Carly Rae Jepsen’s “Boy Problems” Video Features Slumber Party Glam, Funeral Selfies & No Boys Allowed
Carly Rae Jepsen’s video for “Boy Problems,” directed by fashion photographer and designer Petra Collins, steps up the pop-glam and the femme fashion, from tiaras to pink ballgowns to laptops slathered with sparkly stickers. You’d think with a name like “Boy Problems,” Jepsen’s video would feature at least one boy, but instead, the video focuses entirely on its heroine and her female friends.
After watching this video, I think I buy Jia Tolentino’s theory that “Boy Problems” could be about queer self-discovery. At the very least, it seems to be about realizing that your relationship with your girlfriends (romantic subtext or not) should take precedence over “Boy Problems,” which is why the scenes focus on the gals at a slumber party, lounging by the pool, at a funeral, at the office (where Rookie founder Tavi Gevinson makes a cameo as the boss), and at a dance club.
The decade-spanning fashion choices really make this video special. We’ve got the 1970s represented in Carly Rae Jepsen’s Joan Jett hairstyle and the disco-inspired dance-club glitter scene. We’ve got the 1980s in the poofy-sleeved ballgowns and big hair-pieces at the funeral. The office scene, poolside lounging, and slumber party look like they could be set in the late 80s or early 90s. Meanwhile, the technology in the video spans across the decades, including modern-day iPhones and tablets and laptops, as well as the old school TV at the slumber party. The result captures a unique sense of universal nostalgia—a distant, rose-colored picture of coming-of-age that feels vaguely familiar no matter what decade you grew up in.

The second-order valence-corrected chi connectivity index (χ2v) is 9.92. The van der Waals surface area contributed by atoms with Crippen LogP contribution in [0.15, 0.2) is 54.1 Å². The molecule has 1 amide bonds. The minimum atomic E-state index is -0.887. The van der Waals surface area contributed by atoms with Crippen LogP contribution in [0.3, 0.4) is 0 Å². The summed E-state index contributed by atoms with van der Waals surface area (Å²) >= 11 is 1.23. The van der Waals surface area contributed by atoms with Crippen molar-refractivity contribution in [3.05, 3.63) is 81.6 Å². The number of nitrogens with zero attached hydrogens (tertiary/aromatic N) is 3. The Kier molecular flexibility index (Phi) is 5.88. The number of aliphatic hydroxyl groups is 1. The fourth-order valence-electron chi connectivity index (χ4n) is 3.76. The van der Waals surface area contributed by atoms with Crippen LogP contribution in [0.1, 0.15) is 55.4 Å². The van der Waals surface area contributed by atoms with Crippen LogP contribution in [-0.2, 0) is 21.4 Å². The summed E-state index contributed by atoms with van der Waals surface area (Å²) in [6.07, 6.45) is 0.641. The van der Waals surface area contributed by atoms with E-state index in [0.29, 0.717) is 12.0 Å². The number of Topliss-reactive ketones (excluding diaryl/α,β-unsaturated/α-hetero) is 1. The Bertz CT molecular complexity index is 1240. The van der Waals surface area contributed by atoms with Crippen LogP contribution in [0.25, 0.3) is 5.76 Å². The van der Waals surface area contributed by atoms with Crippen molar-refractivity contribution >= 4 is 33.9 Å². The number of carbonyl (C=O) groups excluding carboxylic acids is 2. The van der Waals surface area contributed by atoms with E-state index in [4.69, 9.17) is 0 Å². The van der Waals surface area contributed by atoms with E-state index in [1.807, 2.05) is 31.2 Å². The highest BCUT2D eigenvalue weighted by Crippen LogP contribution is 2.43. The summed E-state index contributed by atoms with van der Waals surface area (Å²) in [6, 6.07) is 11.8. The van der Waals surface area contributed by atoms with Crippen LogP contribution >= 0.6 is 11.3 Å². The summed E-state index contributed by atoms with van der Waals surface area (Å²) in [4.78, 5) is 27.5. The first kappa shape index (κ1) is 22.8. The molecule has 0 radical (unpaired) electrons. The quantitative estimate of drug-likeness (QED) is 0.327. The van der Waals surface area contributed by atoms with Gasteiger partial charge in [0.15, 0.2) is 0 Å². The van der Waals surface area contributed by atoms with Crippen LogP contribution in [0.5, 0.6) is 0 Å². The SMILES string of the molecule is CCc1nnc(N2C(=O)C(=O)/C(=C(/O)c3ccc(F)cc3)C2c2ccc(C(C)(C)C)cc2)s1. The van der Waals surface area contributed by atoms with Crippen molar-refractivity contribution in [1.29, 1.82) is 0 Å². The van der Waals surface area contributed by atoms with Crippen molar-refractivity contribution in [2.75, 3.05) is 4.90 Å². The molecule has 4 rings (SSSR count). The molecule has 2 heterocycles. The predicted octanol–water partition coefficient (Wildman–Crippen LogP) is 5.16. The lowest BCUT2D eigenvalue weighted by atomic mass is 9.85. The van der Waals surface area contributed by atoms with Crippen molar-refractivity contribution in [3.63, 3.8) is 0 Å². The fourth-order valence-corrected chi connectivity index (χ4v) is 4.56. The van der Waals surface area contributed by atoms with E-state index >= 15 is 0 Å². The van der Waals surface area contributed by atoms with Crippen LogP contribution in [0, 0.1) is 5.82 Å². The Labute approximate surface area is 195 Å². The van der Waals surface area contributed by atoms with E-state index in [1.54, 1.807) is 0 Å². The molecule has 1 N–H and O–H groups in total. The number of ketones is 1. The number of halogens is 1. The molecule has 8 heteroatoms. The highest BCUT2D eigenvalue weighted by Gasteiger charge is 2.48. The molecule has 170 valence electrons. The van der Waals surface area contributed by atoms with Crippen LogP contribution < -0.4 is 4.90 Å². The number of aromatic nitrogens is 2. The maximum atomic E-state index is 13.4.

That “funeral” scene probably popped out as “one of these things is not like the others,” right? In this case I think the funeral is for the narrator’s “Boy Problems,” which she plans to leave behind in favor of focusing on the ladies in her life. Or perhaps it’s about her realization that the end of her relationship doesn’t mean the end of her life; life goes on, CRJ!
She also plans to put herself first, as represented by the coffin selfies:
This harkens back to director Petra Collins’ #MyStory project, a photography series that focuses on selfies as a way for women to take control of their own image. In her words: “We’re all constantly bombarded by images, but a lot of them don’t reflect the normal person or girl. And I think the selfie is a really important tool for girls because they can create images of themselves that aren’t the manipulated ones that they see.” It’s cool to see Collins’ ethos getting reflected in this selfie-celebratory video!
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